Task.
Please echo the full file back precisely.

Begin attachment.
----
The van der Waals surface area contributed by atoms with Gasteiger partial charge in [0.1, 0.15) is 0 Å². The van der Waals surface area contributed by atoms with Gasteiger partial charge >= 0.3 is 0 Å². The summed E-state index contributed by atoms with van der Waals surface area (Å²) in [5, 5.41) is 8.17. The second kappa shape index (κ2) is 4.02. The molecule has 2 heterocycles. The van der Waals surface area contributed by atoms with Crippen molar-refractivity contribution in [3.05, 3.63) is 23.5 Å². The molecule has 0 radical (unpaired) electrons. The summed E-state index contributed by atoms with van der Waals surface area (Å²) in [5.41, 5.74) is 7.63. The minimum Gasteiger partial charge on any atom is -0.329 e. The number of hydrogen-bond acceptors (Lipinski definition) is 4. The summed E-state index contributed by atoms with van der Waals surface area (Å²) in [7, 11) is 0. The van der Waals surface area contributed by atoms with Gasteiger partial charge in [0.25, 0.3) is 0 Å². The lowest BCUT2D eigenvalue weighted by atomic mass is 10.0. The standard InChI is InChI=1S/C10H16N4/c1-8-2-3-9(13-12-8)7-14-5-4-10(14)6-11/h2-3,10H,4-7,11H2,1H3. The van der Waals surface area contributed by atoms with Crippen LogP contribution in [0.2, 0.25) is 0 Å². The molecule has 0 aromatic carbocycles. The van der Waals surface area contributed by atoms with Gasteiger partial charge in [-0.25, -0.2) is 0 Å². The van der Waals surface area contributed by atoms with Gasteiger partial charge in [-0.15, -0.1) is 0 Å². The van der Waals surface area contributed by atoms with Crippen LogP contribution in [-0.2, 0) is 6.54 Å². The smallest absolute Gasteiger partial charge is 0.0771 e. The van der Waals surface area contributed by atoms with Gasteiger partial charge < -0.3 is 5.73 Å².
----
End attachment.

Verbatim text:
The van der Waals surface area contributed by atoms with Gasteiger partial charge in [0.1, 0.15) is 0 Å². The van der Waals surface area contributed by atoms with Gasteiger partial charge >= 0.3 is 0 Å². The summed E-state index contributed by atoms with van der Waals surface area (Å²) in [5, 5.41) is 8.17. The second kappa shape index (κ2) is 4.02. The molecule has 2 heterocycles. The van der Waals surface area contributed by atoms with Crippen molar-refractivity contribution in [3.05, 3.63) is 23.5 Å². The molecule has 0 radical (unpaired) electrons. The summed E-state index contributed by atoms with van der Waals surface area (Å²) in [5.41, 5.74) is 7.63. The minimum Gasteiger partial charge on any atom is -0.329 e. The number of hydrogen-bond acceptors (Lipinski definition) is 4. The summed E-state index contributed by atoms with van der Waals surface area (Å²) in [7, 11) is 0. The van der Waals surface area contributed by atoms with Gasteiger partial charge in [0.25, 0.3) is 0 Å². The lowest BCUT2D eigenvalue weighted by atomic mass is 10.0. The standard InChI is InChI=1S/C10H16N4/c1-8-2-3-9(13-12-8)7-14-5-4-10(14)6-11/h2-3,10H,4-7,11H2,1H3. The van der Waals surface area contributed by atoms with Crippen LogP contribution in [0.2, 0.25) is 0 Å². The molecule has 0 aromatic carbocycles. The van der Waals surface area contributed by atoms with Gasteiger partial charge in [-0.25, -0.2) is 0 Å². The van der Waals surface area contributed by atoms with Gasteiger partial charge in [-0.15, -0.1) is 0 Å². The van der Waals surface area contributed by atoms with Crippen LogP contribution in [-0.2, 0) is 6.54 Å². The smallest absolute Gasteiger partial charge is 0.0771 e. The van der Waals surface area contributed by atoms with Gasteiger partial charge < -0.3 is 5.73 Å².